Undergraduate Honors Theses

Thesis Defended

Spring 2016

Document Type


Type of Thesis

Departmental Honors


Integrative Physiology

First Advisor

Dr. Christopher Lowry

Second Advisor

Dr. David Sherwood

Third Advisor

Dr. Daniel Jones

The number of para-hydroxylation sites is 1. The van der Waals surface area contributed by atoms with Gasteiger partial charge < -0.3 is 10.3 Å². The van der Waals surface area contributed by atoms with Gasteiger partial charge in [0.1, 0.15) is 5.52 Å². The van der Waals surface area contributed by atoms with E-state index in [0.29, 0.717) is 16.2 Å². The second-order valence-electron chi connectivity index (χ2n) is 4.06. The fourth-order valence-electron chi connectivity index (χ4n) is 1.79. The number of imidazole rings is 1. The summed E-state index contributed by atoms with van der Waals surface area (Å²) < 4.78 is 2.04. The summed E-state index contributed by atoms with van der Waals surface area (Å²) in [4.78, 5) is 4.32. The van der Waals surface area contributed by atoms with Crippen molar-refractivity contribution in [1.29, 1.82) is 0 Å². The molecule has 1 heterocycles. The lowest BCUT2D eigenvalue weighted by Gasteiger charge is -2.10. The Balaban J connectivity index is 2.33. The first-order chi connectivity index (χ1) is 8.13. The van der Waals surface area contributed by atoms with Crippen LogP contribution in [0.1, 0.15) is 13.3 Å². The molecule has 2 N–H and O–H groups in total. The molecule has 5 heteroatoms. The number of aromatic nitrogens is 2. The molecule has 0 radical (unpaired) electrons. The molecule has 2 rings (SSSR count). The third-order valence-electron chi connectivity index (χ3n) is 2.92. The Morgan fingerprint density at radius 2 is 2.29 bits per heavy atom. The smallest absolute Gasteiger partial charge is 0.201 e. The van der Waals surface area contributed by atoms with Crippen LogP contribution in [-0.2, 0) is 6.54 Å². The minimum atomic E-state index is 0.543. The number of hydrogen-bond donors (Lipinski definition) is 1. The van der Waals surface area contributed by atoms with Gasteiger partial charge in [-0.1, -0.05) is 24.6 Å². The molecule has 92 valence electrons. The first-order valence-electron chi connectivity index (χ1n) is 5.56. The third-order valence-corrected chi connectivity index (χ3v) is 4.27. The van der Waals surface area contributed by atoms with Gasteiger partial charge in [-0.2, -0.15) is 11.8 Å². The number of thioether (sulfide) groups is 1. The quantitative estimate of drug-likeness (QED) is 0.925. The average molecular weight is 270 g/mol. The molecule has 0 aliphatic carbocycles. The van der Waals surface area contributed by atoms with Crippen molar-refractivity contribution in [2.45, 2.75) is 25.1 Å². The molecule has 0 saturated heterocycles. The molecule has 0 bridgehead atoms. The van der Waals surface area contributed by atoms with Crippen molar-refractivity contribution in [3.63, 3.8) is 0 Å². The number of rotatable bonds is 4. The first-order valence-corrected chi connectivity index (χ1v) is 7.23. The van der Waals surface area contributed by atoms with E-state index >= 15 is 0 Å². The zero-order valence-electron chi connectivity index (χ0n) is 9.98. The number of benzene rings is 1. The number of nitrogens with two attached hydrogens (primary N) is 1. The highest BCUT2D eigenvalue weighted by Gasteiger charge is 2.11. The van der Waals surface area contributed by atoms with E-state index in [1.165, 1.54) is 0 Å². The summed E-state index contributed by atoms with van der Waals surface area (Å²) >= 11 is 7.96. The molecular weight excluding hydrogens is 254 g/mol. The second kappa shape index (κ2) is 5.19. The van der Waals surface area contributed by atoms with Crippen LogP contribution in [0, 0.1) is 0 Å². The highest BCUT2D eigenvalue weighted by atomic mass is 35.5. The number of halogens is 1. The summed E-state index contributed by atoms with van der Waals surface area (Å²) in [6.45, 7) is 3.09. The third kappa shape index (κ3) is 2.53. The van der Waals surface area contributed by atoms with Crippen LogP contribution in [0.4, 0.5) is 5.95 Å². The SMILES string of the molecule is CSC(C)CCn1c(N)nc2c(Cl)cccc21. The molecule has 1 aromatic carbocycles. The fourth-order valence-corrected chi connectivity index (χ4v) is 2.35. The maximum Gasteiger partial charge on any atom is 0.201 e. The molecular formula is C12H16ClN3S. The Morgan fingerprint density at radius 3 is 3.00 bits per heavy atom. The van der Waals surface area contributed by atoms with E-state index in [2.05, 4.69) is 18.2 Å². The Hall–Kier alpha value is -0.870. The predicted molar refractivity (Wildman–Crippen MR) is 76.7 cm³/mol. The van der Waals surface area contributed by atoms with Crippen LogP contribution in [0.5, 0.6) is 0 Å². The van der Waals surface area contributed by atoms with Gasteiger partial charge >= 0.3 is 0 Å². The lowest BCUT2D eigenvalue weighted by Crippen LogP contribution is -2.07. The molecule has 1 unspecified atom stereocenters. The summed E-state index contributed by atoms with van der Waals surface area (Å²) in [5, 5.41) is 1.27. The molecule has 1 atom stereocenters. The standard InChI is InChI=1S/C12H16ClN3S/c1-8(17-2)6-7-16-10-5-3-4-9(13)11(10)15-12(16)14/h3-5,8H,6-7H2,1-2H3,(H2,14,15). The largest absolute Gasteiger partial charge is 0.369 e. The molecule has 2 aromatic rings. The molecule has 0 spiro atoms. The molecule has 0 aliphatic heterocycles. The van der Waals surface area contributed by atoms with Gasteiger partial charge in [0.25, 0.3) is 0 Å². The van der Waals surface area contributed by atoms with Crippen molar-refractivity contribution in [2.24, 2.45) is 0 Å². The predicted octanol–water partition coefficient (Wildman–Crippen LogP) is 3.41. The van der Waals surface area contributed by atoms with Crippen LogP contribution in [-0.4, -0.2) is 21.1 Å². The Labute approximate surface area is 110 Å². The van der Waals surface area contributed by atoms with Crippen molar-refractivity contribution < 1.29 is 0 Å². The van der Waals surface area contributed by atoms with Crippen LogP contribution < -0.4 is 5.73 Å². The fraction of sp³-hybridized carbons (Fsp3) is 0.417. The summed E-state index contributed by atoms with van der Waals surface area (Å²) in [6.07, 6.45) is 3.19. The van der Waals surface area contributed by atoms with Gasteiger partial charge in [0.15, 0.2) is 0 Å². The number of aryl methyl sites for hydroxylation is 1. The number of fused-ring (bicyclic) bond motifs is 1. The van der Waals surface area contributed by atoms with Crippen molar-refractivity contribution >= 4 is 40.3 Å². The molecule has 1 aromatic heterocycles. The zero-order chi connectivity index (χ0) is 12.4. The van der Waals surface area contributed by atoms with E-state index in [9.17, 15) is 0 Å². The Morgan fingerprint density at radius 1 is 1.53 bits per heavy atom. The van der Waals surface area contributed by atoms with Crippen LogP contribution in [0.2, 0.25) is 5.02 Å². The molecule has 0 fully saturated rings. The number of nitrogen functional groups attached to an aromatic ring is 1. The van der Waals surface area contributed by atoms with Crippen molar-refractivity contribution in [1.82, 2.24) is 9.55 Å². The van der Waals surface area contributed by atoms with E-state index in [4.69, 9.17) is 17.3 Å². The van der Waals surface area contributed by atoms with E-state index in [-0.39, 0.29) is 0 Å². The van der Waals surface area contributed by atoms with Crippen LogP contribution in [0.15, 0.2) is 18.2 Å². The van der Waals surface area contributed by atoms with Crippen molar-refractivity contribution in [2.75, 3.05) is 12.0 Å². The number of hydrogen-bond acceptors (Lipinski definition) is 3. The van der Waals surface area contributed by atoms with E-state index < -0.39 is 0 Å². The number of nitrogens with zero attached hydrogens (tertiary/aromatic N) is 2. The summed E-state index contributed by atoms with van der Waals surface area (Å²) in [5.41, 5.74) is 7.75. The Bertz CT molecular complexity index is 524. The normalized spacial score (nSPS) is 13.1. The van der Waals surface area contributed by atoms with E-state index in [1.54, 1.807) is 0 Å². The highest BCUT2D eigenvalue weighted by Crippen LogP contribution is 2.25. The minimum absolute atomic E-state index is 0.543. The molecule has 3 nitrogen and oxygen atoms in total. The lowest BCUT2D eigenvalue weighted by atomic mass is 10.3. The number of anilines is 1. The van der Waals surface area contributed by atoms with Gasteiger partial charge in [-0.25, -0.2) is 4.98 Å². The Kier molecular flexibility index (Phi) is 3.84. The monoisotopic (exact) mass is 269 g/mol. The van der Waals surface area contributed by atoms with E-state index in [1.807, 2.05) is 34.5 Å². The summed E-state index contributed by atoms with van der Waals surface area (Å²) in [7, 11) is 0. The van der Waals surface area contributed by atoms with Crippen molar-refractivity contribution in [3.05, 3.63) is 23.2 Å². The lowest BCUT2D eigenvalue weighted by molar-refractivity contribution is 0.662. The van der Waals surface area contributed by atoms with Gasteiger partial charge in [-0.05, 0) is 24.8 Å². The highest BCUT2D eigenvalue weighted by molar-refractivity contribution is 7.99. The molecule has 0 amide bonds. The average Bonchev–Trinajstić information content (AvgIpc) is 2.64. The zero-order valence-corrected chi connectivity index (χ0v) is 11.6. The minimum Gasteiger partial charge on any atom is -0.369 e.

The coevolution of microorganisms and their hosts have resulted in the formation of symbiotic relationships between both organisms. These formed associations have in turn benefited larger animals by enhancing their adaption towards external environments and protecting against pathogens. Recent studies have further highlighted the importance of microbial interactions by analyzing their role in proper immune regulation and their effect on behavior and health. Faulty immunoregulatory circuits have been implicated in the rapid rise of chronic inflammatory diseases and considered a risk factor for psychiatric diseases. Although studies have begun to understand the link between microbes and stress-related behaviors, few studies have focused on the potential influence of environmental bacteria on anxiety related disorders. In this study we show that rats that were subcutaneously immunized with heat–killed M. vaccae, a non-pathogenic environmental bacterium, expressed reduced levels of anxiety-related behaviors when tested in the elevated T-maze. As compared to the control group, M. vaccae-treated rats expressed significantly lower latencies when measuring inhibitory avoidance, a behavior related to generalized-anxiety. During the escape task, a behavior associated with panic behavior, M. vaccae treated rats had larger latencies to leave the open arm, but the differences between groups were not significant. The results of our studies suggest a beneficial effect of heat-killed M. vaccae on anxiety-related behaviors in the elevated T-maze. Our study supports the on-going hypothesis regarding the beneficial role of immunoregulatory environmental microbes in control of emotional behavior and emotional states.